Since then I’ve stuck to applying my secrets to less expensive things, like breakfast. I didn’t bother asking Jeff if he’d like a bowl of baked oatmeal for breakfast. Jeff believes that he knows what he does and does not like to eat. For instance, he does not like nuts (unless finely chopped upon a sundae or brownie) or seeds (except sesame, on a hamburger bun, and only then if there’s no other option). Had I asked, the answer would have been a firm “how about scrambled eggs?”

But because I vehemently disagree that he knows what it is he does and does not like to eat, I went ahead and made it anyway. Even with the walnuts! And the hazelnuts! And the pumpkin seeds! Jeff ate it all, with nary a pumpkin seed or a hazelnut or a walnut crumb left in the bowl. And he ate it all the next week when I made it again.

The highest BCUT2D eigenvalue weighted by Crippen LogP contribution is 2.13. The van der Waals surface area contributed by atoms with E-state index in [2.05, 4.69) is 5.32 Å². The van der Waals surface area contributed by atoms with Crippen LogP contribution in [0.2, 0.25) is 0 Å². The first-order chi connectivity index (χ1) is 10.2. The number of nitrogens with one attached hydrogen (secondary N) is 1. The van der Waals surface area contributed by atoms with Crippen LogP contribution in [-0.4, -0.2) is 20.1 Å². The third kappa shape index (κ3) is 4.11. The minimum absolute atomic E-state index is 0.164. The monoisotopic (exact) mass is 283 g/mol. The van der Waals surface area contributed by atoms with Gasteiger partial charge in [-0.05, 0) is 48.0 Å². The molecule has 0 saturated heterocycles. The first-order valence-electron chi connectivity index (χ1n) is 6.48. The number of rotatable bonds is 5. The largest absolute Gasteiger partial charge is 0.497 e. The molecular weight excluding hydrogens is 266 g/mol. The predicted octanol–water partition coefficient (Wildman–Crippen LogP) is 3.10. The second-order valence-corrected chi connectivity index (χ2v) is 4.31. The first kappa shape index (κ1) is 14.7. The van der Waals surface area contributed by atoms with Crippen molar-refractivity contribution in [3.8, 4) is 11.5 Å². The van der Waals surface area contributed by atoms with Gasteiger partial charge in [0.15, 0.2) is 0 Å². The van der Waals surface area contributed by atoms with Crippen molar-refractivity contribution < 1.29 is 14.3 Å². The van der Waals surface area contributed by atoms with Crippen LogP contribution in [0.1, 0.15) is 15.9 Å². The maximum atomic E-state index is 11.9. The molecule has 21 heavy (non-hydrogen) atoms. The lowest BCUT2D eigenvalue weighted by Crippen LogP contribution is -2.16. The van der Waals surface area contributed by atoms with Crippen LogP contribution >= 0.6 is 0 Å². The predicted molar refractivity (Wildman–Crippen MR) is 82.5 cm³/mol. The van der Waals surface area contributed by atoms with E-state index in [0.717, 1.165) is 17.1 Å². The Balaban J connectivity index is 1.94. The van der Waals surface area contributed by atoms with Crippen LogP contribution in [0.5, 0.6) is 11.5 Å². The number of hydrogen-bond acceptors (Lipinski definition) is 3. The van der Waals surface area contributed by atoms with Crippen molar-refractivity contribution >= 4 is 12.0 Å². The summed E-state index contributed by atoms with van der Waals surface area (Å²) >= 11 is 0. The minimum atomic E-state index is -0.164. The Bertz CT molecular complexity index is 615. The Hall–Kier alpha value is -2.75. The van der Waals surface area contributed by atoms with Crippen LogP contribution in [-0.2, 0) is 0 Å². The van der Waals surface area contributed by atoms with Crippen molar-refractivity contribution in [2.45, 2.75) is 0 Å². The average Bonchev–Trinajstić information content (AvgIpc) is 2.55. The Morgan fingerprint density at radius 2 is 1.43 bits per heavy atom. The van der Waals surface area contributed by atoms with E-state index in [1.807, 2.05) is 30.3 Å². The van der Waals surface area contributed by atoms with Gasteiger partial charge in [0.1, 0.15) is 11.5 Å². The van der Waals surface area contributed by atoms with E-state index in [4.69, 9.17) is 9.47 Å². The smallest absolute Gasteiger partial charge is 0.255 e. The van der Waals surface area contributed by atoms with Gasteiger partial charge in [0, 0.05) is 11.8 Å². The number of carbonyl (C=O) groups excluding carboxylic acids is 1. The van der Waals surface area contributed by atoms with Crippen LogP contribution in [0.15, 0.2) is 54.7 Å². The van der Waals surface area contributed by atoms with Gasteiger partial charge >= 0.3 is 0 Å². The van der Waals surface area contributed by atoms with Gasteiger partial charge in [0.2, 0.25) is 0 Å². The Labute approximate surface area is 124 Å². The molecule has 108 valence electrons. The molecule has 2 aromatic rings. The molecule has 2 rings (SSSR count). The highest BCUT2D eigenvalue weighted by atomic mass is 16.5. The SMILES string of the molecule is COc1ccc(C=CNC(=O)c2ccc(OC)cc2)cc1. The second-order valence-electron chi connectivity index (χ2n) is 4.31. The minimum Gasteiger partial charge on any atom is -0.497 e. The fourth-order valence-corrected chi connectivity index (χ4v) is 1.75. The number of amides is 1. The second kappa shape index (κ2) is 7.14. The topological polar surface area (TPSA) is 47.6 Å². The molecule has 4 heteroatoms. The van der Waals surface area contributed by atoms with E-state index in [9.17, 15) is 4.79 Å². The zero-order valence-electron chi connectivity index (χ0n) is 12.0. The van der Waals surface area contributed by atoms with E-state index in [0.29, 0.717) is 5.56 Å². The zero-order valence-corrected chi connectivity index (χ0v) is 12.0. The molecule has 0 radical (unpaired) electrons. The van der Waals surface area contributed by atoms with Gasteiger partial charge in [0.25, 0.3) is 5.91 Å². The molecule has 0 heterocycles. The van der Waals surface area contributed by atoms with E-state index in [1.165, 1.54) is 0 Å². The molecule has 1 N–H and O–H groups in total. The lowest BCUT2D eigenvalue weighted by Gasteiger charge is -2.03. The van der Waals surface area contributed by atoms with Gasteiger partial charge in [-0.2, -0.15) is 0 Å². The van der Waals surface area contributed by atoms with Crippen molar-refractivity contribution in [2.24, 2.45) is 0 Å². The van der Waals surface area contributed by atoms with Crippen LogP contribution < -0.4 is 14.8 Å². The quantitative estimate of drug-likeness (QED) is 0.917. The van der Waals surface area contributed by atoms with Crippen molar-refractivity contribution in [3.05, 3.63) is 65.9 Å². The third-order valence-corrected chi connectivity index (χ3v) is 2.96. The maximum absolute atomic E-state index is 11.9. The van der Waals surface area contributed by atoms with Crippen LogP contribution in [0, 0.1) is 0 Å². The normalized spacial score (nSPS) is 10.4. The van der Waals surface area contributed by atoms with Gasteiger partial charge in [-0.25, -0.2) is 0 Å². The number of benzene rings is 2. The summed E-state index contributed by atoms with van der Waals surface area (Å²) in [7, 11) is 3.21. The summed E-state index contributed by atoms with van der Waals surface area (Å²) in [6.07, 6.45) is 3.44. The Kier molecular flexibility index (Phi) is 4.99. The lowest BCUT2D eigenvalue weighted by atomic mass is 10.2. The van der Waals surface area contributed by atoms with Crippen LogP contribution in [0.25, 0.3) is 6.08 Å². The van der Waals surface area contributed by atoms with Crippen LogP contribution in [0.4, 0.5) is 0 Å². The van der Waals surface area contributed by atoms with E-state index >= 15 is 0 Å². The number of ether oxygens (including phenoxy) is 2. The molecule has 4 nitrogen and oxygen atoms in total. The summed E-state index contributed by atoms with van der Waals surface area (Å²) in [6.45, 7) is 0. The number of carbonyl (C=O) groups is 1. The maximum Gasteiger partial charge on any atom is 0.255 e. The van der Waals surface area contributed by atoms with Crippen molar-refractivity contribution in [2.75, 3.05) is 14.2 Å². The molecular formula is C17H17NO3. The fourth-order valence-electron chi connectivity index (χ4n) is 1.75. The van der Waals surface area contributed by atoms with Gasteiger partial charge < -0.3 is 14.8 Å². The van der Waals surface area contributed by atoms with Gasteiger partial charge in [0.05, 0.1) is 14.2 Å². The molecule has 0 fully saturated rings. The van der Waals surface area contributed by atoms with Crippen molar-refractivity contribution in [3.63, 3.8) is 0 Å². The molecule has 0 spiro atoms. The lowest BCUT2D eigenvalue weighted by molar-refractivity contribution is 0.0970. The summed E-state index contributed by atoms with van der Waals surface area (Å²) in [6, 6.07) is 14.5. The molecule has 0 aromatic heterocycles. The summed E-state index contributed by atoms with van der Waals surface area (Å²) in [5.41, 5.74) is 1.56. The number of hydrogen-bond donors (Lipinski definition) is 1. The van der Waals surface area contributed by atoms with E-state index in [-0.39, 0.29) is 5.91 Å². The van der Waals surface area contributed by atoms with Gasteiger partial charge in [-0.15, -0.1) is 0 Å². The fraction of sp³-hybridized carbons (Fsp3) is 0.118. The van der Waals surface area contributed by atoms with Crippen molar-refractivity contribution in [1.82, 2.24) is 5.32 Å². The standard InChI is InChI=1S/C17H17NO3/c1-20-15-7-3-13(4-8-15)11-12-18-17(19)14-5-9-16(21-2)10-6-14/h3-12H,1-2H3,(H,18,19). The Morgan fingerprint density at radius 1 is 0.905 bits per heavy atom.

See? Sometimes it’s better just not to ask.

Baked Oatmeal
Adapted from So Good & Tasty via Green Kitchen Stories
Serves 6

Ingredients:

2 apples, peeled and diced
2 cups rolled oats
1/2 cup walnuts, chopped
1/4 cup pumpkin seeds
1/4 cup hazelnuts (I kept them whole but you might like them chopped
1/4 cup shredded coconut
1 teaspoon baking powder
1 teaspoon ground cinnamon
1/4 teaspoon ground ginger
1/4 teaspoon ground nutmeg
pinch of salt
1 egg
2 cups milk (see note above)
1/4 cup agave syrup
1 teaspoon pure vanilla extract
1 tablespoon butter, melted
Maple syrup, to taste, for serving

1. Preheat oven to 375˚F. Grease the bottom of a 10×8-inch baking dish and set aside.

2. Place oats, nuts, baking powder, cinnamon, nutmeg, coconut and salt in a large mixing bowl.

3. In a separate bowl, beat the egg. Add milk, agave and vanilla and stir well to combine.

4. Spread the apples evenly in the baking dish. Pour oat mixture to cover the apples, then pour wet ingredients over top, making sure everything is evening soaked. Drizzle melted butter over top and bake for 30-35 minutes until the oatmeal is set and lightly browned.

5. Let cool and serve, drizzled with maple syrup.